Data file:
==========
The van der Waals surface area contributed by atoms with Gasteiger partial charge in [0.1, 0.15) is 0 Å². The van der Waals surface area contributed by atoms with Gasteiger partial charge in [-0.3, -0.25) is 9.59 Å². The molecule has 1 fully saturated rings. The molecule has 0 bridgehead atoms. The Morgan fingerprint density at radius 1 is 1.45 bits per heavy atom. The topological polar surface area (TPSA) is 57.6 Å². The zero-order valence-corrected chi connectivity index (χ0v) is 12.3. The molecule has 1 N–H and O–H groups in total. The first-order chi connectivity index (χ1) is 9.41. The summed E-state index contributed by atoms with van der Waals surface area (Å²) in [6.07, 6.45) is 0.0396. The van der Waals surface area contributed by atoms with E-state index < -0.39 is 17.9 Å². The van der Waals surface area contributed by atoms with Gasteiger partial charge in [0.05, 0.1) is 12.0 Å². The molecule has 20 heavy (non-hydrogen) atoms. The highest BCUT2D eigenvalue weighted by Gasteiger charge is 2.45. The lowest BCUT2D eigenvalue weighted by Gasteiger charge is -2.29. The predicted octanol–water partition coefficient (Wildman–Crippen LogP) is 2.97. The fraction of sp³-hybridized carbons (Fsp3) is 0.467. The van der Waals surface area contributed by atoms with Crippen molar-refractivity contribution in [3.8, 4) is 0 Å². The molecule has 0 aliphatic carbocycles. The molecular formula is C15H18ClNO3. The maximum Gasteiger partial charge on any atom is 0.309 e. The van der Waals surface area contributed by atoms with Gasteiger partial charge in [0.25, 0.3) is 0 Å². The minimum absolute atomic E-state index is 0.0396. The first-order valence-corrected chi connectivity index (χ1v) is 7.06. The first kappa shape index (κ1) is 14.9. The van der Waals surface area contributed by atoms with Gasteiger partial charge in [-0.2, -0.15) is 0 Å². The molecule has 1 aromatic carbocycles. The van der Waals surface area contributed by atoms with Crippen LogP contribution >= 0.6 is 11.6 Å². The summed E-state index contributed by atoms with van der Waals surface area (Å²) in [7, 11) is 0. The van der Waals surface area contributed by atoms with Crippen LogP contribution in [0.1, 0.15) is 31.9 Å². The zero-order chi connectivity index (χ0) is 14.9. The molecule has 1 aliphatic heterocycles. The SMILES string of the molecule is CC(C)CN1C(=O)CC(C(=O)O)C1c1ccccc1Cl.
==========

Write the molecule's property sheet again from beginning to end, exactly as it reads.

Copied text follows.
The van der Waals surface area contributed by atoms with Gasteiger partial charge in [0.1, 0.15) is 0 Å². The van der Waals surface area contributed by atoms with Gasteiger partial charge in [-0.3, -0.25) is 9.59 Å². The molecule has 1 fully saturated rings. The molecule has 0 bridgehead atoms. The Morgan fingerprint density at radius 1 is 1.45 bits per heavy atom. The topological polar surface area (TPSA) is 57.6 Å². The zero-order valence-corrected chi connectivity index (χ0v) is 12.3. The molecule has 1 N–H and O–H groups in total. The first-order chi connectivity index (χ1) is 9.41. The summed E-state index contributed by atoms with van der Waals surface area (Å²) in [6.07, 6.45) is 0.0396. The van der Waals surface area contributed by atoms with E-state index < -0.39 is 17.9 Å². The van der Waals surface area contributed by atoms with Gasteiger partial charge in [0.05, 0.1) is 12.0 Å². The molecule has 20 heavy (non-hydrogen) atoms. The highest BCUT2D eigenvalue weighted by Gasteiger charge is 2.45. The lowest BCUT2D eigenvalue weighted by Gasteiger charge is -2.29. The predicted octanol–water partition coefficient (Wildman–Crippen LogP) is 2.97. The fraction of sp³-hybridized carbons (Fsp3) is 0.467. The van der Waals surface area contributed by atoms with Crippen molar-refractivity contribution in [3.8, 4) is 0 Å². The molecule has 0 aliphatic carbocycles. The molecular formula is C15H18ClNO3. The maximum Gasteiger partial charge on any atom is 0.309 e. The van der Waals surface area contributed by atoms with Gasteiger partial charge in [0.25, 0.3) is 0 Å². The minimum absolute atomic E-state index is 0.0396. The first-order valence-corrected chi connectivity index (χ1v) is 7.06. The first kappa shape index (κ1) is 14.9. The van der Waals surface area contributed by atoms with Gasteiger partial charge in [-0.2, -0.15) is 0 Å². The molecule has 1 aromatic carbocycles. The van der Waals surface area contributed by atoms with Crippen LogP contribution >= 0.6 is 11.6 Å². The summed E-state index contributed by atoms with van der Waals surface area (Å²) in [7, 11) is 0. The van der Waals surface area contributed by atoms with Crippen LogP contribution in [0.1, 0.15) is 31.9 Å². The zero-order chi connectivity index (χ0) is 14.9. The molecule has 1 aliphatic heterocycles. The SMILES string of the molecule is CC(C)CN1C(=O)CC(C(=O)O)C1c1ccccc1Cl.